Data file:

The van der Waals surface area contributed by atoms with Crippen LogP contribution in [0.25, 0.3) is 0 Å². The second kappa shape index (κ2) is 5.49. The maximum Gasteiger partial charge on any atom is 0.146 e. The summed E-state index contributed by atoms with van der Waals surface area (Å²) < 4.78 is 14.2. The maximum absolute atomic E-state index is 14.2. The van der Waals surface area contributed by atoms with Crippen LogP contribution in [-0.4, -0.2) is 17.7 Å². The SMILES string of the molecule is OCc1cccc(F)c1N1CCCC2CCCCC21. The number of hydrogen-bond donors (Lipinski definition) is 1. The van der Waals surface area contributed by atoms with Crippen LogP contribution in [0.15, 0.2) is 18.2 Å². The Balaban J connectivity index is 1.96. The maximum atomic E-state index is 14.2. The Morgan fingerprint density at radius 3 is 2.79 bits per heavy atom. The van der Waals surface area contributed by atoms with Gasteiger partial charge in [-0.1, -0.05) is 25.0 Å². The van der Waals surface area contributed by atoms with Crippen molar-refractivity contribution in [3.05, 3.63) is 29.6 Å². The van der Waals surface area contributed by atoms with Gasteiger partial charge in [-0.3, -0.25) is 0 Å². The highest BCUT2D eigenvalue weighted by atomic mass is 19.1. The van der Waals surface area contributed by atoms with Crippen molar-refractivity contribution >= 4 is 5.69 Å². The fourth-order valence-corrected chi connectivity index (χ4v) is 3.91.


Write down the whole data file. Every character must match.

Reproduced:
The van der Waals surface area contributed by atoms with Crippen LogP contribution in [0.25, 0.3) is 0 Å². The second kappa shape index (κ2) is 5.49. The maximum Gasteiger partial charge on any atom is 0.146 e. The summed E-state index contributed by atoms with van der Waals surface area (Å²) < 4.78 is 14.2. The maximum absolute atomic E-state index is 14.2. The van der Waals surface area contributed by atoms with Crippen LogP contribution in [-0.4, -0.2) is 17.7 Å². The SMILES string of the molecule is OCc1cccc(F)c1N1CCCC2CCCCC21. The number of hydrogen-bond donors (Lipinski definition) is 1. The van der Waals surface area contributed by atoms with Crippen LogP contribution in [0.15, 0.2) is 18.2 Å². The Balaban J connectivity index is 1.96. The maximum atomic E-state index is 14.2. The Morgan fingerprint density at radius 3 is 2.79 bits per heavy atom. The van der Waals surface area contributed by atoms with Gasteiger partial charge in [-0.1, -0.05) is 25.0 Å². The van der Waals surface area contributed by atoms with Crippen molar-refractivity contribution in [3.05, 3.63) is 29.6 Å². The van der Waals surface area contributed by atoms with Gasteiger partial charge in [-0.3, -0.25) is 0 Å². The highest BCUT2D eigenvalue weighted by atomic mass is 19.1. The van der Waals surface area contributed by atoms with Crippen molar-refractivity contribution >= 4 is 5.69 Å². The fourth-order valence-corrected chi connectivity index (χ4v) is 3.91.